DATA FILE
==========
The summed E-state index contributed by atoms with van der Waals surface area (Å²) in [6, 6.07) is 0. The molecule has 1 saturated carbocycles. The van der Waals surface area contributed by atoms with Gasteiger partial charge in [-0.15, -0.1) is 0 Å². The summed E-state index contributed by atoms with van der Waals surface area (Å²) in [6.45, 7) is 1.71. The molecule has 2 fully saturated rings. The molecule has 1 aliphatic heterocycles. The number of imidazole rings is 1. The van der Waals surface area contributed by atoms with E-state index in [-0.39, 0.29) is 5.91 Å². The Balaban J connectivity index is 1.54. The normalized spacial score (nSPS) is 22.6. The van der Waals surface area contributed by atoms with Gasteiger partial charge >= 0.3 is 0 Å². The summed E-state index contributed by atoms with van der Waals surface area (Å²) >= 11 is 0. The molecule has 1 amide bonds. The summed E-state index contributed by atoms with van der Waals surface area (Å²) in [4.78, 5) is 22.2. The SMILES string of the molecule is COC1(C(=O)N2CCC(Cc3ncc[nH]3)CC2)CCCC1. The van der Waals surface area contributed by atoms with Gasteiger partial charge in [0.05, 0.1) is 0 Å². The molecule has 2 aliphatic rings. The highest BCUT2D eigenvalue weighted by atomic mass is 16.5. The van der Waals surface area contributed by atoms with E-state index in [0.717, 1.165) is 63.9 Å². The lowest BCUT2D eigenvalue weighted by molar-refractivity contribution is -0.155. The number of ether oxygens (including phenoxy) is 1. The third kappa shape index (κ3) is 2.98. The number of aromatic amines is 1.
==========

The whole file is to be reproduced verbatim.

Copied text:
The summed E-state index contributed by atoms with van der Waals surface area (Å²) in [6, 6.07) is 0. The molecule has 1 saturated carbocycles. The van der Waals surface area contributed by atoms with Gasteiger partial charge in [-0.15, -0.1) is 0 Å². The summed E-state index contributed by atoms with van der Waals surface area (Å²) in [6.45, 7) is 1.71. The molecule has 2 fully saturated rings. The molecule has 1 aliphatic heterocycles. The number of imidazole rings is 1. The van der Waals surface area contributed by atoms with E-state index in [-0.39, 0.29) is 5.91 Å². The Balaban J connectivity index is 1.54. The normalized spacial score (nSPS) is 22.6. The van der Waals surface area contributed by atoms with Gasteiger partial charge >= 0.3 is 0 Å². The summed E-state index contributed by atoms with van der Waals surface area (Å²) >= 11 is 0. The molecule has 1 amide bonds. The summed E-state index contributed by atoms with van der Waals surface area (Å²) in [4.78, 5) is 22.2. The SMILES string of the molecule is COC1(C(=O)N2CCC(Cc3ncc[nH]3)CC2)CCCC1. The van der Waals surface area contributed by atoms with Gasteiger partial charge in [0.05, 0.1) is 0 Å². The molecule has 2 aliphatic rings. The highest BCUT2D eigenvalue weighted by atomic mass is 16.5. The van der Waals surface area contributed by atoms with E-state index in [0.717, 1.165) is 63.9 Å². The lowest BCUT2D eigenvalue weighted by molar-refractivity contribution is -0.155. The number of ether oxygens (including phenoxy) is 1. The third kappa shape index (κ3) is 2.98. The number of aromatic amines is 1.